“Azg” says the Armenian authorities should ensure a free and fair constitutional referendum even if that means they will fail to win popular support for their constitutional amendments. “There have been no fair elections in Armenia in the last ten years,” says the paper. “The November 27 referendum is a good opportunity for the current authorities to prove to ordinary citizens that they are able to hold at least one free and fair election and somehow restore [public] faith in elections. Otherwise, the parliamentary elections of 2007, the presidential elections of 2008 and further elections will also be rigged.”
“Aravot” quotes opposition leader Stepan Demirchian as saying at a rally in Vanadzor on Thursday that the authorities are resorting to “repression” ahead of the referendum. “We think that it makes no sense to talk about the legitimacy of the referendum,” he said.
“Ayb-Fe” says those Armenians who reject the constitutional amendments stand for regime change. “Our public is simply a gift for the opposition. All the latter has to do is not to prevent the consolidation of the society and lead it at the appropriate moment,” writes the paper.
Deputy parliament speaker Vahan Hovannisian tells “Hayots Ashkhar” that boycott has become the hallmark of opposition activity in Armenia. He says campaigning for the referendum has demonstrated that Armenians are not eager to see a revolution in their country. “The expected [opposition] masses that could create the necessary revolutionary wave have failed to materialize,” says the Dashnaktsutyun leader. “Therefore, [the opposition] had no choice other than a change of tactic.”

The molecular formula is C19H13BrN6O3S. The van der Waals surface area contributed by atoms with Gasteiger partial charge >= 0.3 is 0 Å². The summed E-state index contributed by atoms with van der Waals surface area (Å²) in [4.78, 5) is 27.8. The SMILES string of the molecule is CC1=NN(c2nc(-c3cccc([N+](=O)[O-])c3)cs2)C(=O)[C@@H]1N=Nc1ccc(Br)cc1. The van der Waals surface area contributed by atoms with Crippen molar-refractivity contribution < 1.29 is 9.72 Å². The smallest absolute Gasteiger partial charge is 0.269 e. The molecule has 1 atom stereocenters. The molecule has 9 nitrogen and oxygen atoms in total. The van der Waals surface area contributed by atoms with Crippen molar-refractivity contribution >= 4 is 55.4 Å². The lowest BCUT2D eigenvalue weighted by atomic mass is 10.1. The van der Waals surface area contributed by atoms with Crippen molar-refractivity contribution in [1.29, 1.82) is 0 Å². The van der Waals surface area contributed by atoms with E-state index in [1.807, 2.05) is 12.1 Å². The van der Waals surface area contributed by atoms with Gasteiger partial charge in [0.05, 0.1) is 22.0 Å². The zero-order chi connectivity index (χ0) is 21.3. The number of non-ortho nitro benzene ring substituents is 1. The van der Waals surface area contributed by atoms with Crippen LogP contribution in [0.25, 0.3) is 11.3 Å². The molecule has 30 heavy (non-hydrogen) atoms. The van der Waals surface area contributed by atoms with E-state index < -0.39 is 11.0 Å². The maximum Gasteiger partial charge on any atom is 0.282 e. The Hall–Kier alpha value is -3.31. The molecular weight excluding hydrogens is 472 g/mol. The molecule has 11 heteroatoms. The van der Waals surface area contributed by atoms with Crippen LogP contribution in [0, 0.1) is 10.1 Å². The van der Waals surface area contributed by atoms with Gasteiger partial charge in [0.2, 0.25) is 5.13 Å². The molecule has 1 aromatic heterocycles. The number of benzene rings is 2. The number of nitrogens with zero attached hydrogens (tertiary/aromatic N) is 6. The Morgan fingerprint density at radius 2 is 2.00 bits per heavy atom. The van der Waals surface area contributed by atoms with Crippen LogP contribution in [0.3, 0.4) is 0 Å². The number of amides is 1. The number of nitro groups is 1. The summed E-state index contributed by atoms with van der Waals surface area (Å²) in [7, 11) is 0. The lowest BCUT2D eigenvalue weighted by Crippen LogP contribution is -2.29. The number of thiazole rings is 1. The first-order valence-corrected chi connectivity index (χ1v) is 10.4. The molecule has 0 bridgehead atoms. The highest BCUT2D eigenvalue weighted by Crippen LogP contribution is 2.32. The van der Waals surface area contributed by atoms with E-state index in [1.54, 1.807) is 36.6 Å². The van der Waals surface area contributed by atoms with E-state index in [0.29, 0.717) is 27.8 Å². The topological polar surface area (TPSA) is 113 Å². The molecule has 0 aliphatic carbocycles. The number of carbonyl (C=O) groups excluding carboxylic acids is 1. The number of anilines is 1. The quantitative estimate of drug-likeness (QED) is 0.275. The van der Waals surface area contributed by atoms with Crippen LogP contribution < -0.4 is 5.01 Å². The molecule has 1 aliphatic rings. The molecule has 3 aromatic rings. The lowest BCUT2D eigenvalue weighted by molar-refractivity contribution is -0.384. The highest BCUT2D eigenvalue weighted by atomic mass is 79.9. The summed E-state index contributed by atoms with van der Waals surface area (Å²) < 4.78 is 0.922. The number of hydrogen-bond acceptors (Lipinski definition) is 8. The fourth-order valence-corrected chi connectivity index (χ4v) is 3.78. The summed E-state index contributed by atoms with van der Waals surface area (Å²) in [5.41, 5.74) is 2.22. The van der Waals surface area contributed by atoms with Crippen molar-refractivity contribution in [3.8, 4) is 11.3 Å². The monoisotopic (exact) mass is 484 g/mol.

This view is echoed by the Dashnaktsutyun weekly “Yerkir.” “In reality, the boycott is being declared for hiding the total failure of the ‘no’ [campaign],” says the paper.
“The government camp has to prove that black is white, while the opposition camp has to assert that black is black,” Rafael Ghazarian, a prominent pro-opposition intellectual, tells “Iravunk.” “But there is even no need to assert that. The opposition only has to restore the people’s high spirits and instill hope that victory is possible.”
“Haykakan Zhamanak” reports that state prosecutors have refused to open a criminal case against Ruben Sinoyan, the former head of Yerevan’s Kanaker-Zeytun district accused by his successor of large-scale embezzlement. Ara Kotanjian, the current Kanaker-Zeytun chief, was reportedly beaten up by fellow district prefects this week for refusing to withdraw his petition demanding Sinoyan’s prosecution.
“Aravot” reports that the subscribers of Armenia’s largest mobile phone operator, ArmenTel, have received SMS messages effectively urging them to vote for the constitutional amendments. “Such messages have been sent to 300,000 subscribers,” confirms an ArmenTel official, Margarita Gasparian. The paper says the pro-government undertaking has cost ArmenTel 6 million drams ($13,000).